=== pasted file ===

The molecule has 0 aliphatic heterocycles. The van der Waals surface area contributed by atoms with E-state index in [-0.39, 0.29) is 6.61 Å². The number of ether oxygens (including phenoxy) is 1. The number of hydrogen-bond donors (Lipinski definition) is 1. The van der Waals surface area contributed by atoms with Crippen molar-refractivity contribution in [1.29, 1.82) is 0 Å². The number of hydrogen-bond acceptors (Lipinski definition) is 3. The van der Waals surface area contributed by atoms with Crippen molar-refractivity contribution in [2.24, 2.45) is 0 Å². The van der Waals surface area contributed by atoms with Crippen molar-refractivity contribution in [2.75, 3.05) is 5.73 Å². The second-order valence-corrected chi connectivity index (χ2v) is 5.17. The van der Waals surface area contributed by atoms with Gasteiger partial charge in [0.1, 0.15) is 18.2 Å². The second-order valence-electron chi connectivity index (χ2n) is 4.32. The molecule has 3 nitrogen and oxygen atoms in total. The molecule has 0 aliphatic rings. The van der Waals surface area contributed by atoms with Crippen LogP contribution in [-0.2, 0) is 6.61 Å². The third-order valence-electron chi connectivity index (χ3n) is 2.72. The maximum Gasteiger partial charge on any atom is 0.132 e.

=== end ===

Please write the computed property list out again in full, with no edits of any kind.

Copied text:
The molecule has 0 aliphatic heterocycles. The van der Waals surface area contributed by atoms with E-state index in [-0.39, 0.29) is 6.61 Å². The number of ether oxygens (including phenoxy) is 1. The number of hydrogen-bond donors (Lipinski definition) is 1. The van der Waals surface area contributed by atoms with Crippen molar-refractivity contribution in [1.29, 1.82) is 0 Å². The number of hydrogen-bond acceptors (Lipinski definition) is 3. The van der Waals surface area contributed by atoms with Crippen molar-refractivity contribution in [2.24, 2.45) is 0 Å². The van der Waals surface area contributed by atoms with Crippen molar-refractivity contribution in [2.75, 3.05) is 5.73 Å². The second-order valence-corrected chi connectivity index (χ2v) is 5.17. The van der Waals surface area contributed by atoms with Gasteiger partial charge in [0.1, 0.15) is 18.2 Å². The second-order valence-electron chi connectivity index (χ2n) is 4.32. The molecule has 3 nitrogen and oxygen atoms in total. The molecule has 0 aliphatic rings. The van der Waals surface area contributed by atoms with Crippen LogP contribution in [-0.2, 0) is 6.61 Å². The third-order valence-electron chi connectivity index (χ3n) is 2.72. The maximum Gasteiger partial charge on any atom is 0.132 e.